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Australia censors the new Soldier of Fortune



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Australia censors the new Soldier of Fortune


Soldier of Fortune: Payback, the new episode of the famous videogame saga in the pipeline on PC and – for the first time – on Xbox 360 and PS3 consoles, will have no cartridges to shoot in Australia. The country, used to censorship, does not in fact provide for a classification for products expressly designed for those over 18 years of age, which is why the videogame is the second this year in not receive any judgment from the competent body Office of Film and Literature Classification.

Quite significantly, the ban falls right in the middle of the Interactive Entertainment Association of Australia (IEAA) lobbying campaign, aimed at promote the adoption of an R18 + classification for particularly violent software, in the federal elections to be held next month.

According to the IEAA, Australia is the only modern democracy in which there is no classification of video games for adults only, which is why titles that do not fall within the age limit of 15 they are condemned to oblivion of the black market and pirate distribution given the impossibility for retailers to sell software not authorized by the competent commission. Perhaps IEAA does not know that there are other countries, such as Italy, where despite the classification “for adults” there are still titles that are banned …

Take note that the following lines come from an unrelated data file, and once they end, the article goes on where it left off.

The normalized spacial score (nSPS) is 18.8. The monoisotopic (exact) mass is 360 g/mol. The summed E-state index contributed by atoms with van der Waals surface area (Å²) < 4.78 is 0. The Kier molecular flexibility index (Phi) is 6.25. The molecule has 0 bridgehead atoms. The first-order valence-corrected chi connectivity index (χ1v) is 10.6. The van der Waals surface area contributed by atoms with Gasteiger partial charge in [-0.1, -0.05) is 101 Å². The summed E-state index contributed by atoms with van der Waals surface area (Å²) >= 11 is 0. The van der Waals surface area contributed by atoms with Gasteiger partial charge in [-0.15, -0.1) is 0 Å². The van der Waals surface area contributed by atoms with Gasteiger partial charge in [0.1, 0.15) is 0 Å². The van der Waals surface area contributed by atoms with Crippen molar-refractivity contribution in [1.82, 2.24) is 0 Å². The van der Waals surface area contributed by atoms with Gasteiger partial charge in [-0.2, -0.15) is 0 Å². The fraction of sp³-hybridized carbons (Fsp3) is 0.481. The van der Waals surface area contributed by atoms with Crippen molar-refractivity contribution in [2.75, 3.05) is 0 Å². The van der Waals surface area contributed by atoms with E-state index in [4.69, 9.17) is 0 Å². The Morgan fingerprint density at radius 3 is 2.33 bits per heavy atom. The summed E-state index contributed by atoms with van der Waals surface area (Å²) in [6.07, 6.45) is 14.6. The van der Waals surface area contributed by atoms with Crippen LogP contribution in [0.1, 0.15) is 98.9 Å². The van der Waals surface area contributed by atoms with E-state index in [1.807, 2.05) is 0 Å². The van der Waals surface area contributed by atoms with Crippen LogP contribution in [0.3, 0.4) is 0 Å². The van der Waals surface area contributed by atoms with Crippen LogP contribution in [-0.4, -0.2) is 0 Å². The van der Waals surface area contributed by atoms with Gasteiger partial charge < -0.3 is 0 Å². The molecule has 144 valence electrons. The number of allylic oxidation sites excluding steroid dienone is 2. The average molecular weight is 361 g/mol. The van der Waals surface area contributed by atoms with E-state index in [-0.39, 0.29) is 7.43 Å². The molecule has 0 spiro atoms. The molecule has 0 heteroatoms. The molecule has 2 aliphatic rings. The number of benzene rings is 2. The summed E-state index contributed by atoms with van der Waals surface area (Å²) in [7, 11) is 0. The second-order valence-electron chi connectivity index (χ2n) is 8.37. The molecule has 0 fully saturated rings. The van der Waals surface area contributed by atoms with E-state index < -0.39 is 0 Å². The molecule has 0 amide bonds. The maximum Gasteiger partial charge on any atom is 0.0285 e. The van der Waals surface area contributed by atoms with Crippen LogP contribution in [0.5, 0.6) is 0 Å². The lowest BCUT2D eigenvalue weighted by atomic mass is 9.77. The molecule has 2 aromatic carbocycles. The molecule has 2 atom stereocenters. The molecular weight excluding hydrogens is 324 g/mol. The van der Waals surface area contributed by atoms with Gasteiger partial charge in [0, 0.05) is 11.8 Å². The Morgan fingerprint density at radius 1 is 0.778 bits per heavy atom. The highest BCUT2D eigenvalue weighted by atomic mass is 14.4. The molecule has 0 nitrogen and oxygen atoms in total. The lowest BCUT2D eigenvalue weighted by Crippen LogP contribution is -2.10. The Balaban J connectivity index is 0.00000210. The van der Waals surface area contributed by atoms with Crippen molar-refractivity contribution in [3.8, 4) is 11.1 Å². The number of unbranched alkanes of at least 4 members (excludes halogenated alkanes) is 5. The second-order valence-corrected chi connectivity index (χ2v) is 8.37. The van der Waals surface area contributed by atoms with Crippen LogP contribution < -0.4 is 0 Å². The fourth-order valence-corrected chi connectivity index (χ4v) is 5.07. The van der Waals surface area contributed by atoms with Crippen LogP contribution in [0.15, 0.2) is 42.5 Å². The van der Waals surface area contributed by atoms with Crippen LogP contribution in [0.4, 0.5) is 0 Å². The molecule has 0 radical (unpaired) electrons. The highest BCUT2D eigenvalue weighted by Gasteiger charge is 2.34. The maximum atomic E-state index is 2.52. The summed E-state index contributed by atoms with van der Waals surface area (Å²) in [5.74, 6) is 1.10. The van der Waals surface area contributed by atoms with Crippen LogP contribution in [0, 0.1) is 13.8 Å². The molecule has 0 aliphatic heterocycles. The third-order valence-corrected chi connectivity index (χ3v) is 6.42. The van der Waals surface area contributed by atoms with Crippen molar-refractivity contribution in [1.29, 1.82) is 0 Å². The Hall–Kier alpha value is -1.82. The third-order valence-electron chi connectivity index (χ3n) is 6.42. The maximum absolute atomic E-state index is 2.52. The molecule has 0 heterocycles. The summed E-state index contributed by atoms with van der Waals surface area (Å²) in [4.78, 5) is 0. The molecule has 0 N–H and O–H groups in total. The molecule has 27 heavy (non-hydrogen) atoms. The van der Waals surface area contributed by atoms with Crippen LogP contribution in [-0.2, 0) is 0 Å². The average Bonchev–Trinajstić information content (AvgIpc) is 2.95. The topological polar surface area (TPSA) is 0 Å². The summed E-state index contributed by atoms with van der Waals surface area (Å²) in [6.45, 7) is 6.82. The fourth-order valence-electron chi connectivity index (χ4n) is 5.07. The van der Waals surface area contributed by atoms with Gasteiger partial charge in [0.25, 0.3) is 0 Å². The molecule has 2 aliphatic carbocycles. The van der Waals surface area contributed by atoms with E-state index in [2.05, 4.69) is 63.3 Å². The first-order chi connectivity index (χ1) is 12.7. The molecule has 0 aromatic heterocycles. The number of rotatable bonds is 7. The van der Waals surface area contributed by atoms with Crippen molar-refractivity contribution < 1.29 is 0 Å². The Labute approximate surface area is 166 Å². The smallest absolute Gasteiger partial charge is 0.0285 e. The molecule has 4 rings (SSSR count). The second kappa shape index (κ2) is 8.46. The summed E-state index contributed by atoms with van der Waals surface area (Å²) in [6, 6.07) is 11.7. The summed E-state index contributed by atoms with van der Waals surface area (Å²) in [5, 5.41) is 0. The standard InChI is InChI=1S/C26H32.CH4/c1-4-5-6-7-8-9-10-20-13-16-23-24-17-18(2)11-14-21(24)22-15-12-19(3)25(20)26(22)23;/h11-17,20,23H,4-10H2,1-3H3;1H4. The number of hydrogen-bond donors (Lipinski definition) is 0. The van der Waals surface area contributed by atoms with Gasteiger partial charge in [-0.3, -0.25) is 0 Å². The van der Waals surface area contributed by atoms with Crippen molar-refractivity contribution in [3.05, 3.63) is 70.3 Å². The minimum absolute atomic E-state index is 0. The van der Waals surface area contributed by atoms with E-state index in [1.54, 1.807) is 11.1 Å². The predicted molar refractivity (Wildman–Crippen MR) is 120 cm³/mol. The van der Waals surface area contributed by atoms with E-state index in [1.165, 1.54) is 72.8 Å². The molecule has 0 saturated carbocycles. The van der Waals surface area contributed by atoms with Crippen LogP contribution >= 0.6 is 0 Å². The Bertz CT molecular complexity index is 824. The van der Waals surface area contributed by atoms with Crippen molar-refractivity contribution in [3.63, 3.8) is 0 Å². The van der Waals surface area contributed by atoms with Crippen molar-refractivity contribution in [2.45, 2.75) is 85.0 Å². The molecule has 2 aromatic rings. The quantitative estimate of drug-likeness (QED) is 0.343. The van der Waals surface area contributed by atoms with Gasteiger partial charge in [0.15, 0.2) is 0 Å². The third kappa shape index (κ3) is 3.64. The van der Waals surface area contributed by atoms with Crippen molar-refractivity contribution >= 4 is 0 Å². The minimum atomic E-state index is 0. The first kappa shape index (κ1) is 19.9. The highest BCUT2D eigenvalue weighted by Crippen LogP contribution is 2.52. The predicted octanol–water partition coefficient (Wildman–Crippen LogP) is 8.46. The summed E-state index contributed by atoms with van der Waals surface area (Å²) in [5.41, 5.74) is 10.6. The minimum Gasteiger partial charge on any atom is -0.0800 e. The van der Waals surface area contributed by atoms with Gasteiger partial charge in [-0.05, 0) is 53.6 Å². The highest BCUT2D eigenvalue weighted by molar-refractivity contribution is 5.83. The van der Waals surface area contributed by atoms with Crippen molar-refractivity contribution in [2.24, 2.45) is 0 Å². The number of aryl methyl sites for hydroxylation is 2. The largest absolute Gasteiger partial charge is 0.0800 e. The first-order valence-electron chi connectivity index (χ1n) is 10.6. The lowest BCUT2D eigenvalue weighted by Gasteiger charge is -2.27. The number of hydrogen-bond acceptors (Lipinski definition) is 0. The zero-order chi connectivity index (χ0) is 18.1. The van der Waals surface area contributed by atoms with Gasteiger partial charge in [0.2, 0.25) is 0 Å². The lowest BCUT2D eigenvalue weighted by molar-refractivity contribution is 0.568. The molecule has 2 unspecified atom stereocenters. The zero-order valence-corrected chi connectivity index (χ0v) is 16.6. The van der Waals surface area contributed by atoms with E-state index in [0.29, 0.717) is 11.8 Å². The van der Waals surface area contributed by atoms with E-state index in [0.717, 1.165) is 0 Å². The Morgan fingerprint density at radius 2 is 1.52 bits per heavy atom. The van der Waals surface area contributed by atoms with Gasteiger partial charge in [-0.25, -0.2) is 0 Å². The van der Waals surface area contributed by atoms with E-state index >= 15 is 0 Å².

Soldier of Fortune definitely is a product not suited to the younger audience they say in Australia, considering that Activision’s multi-year First Person Shooter makes extreme realism of killing and “headshots” against enemies one of its historical strengths.

Before “SoF”, in 2007 it was already the turn of Blitz the League to go the same way, banned from the trade for the use of drugs as a reward for the actions of the players. In recent years, the Australian ban has also befallen titles such as Postal 2, The Punisher, Manhunt and the enjoyable Leisure Suit Larry: Magna *** Laude.

It is true that this kind of restrictive measures certainly does not prevent the circulation of the targeted products, rather limiting itself to advertising them and indeed to fund the expansion of the pirate market or the distribution of content on P2P apparently hindered with as much energy as can be found in efforts to entice the more savvy sailors to use it in the absence of better and cheaper alternatives.

Alfonso Maruccia